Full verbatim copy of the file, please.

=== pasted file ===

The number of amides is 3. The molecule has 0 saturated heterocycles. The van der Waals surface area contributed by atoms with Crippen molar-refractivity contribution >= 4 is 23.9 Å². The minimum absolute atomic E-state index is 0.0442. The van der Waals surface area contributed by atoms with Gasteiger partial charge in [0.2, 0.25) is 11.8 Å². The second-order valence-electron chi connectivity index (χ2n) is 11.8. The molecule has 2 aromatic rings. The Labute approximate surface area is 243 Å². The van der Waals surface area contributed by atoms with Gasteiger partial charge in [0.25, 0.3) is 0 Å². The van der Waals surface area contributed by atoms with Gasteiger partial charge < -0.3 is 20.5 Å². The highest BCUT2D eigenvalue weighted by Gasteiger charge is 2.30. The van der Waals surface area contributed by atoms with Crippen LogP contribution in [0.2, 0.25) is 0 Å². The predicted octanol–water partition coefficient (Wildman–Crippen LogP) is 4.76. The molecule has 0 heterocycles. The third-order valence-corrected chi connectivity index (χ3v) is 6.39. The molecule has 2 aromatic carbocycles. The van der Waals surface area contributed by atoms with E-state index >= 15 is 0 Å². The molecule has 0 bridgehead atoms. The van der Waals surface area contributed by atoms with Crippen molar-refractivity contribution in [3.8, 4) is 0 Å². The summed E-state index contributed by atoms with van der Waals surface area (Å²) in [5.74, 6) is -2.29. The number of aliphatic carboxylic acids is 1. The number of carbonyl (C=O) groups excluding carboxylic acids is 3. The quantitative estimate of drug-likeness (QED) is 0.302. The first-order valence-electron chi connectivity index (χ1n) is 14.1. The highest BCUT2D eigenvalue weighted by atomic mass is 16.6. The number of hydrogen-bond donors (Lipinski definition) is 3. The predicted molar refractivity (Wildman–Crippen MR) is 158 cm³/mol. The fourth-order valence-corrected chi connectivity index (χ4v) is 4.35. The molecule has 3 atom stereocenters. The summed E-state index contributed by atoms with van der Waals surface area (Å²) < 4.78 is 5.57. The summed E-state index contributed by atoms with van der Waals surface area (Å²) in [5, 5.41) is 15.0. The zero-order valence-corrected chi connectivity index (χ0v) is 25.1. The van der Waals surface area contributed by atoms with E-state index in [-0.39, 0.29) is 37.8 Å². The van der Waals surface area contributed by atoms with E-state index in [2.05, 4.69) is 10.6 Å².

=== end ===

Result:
The number of amides is 3. The molecule has 0 saturated heterocycles. The van der Waals surface area contributed by atoms with Crippen molar-refractivity contribution >= 4 is 23.9 Å². The minimum absolute atomic E-state index is 0.0442. The van der Waals surface area contributed by atoms with Gasteiger partial charge in [0.2, 0.25) is 11.8 Å². The second-order valence-electron chi connectivity index (χ2n) is 11.8. The molecule has 2 aromatic rings. The Labute approximate surface area is 243 Å². The van der Waals surface area contributed by atoms with Gasteiger partial charge in [0.25, 0.3) is 0 Å². The van der Waals surface area contributed by atoms with Gasteiger partial charge < -0.3 is 20.5 Å². The highest BCUT2D eigenvalue weighted by Gasteiger charge is 2.30. The van der Waals surface area contributed by atoms with Crippen LogP contribution in [0.2, 0.25) is 0 Å². The predicted octanol–water partition coefficient (Wildman–Crippen LogP) is 4.76. The molecule has 0 heterocycles. The third-order valence-corrected chi connectivity index (χ3v) is 6.39. The molecule has 2 aromatic carbocycles. The van der Waals surface area contributed by atoms with E-state index >= 15 is 0 Å². The molecule has 0 bridgehead atoms. The van der Waals surface area contributed by atoms with Crippen molar-refractivity contribution in [3.8, 4) is 0 Å². The summed E-state index contributed by atoms with van der Waals surface area (Å²) in [5.74, 6) is -2.29. The number of aliphatic carboxylic acids is 1. The number of carbonyl (C=O) groups excluding carboxylic acids is 3. The quantitative estimate of drug-likeness (QED) is 0.302. The first-order valence-electron chi connectivity index (χ1n) is 14.1. The highest BCUT2D eigenvalue weighted by atomic mass is 16.6. The number of hydrogen-bond donors (Lipinski definition) is 3. The predicted molar refractivity (Wildman–Crippen MR) is 158 cm³/mol. The fourth-order valence-corrected chi connectivity index (χ4v) is 4.35. The molecule has 3 atom stereocenters. The summed E-state index contributed by atoms with van der Waals surface area (Å²) < 4.78 is 5.57. The summed E-state index contributed by atoms with van der Waals surface area (Å²) in [5, 5.41) is 15.0. The zero-order valence-corrected chi connectivity index (χ0v) is 25.1. The van der Waals surface area contributed by atoms with E-state index in [-0.39, 0.29) is 37.8 Å². The van der Waals surface area contributed by atoms with E-state index in [2.05, 4.69) is 10.6 Å².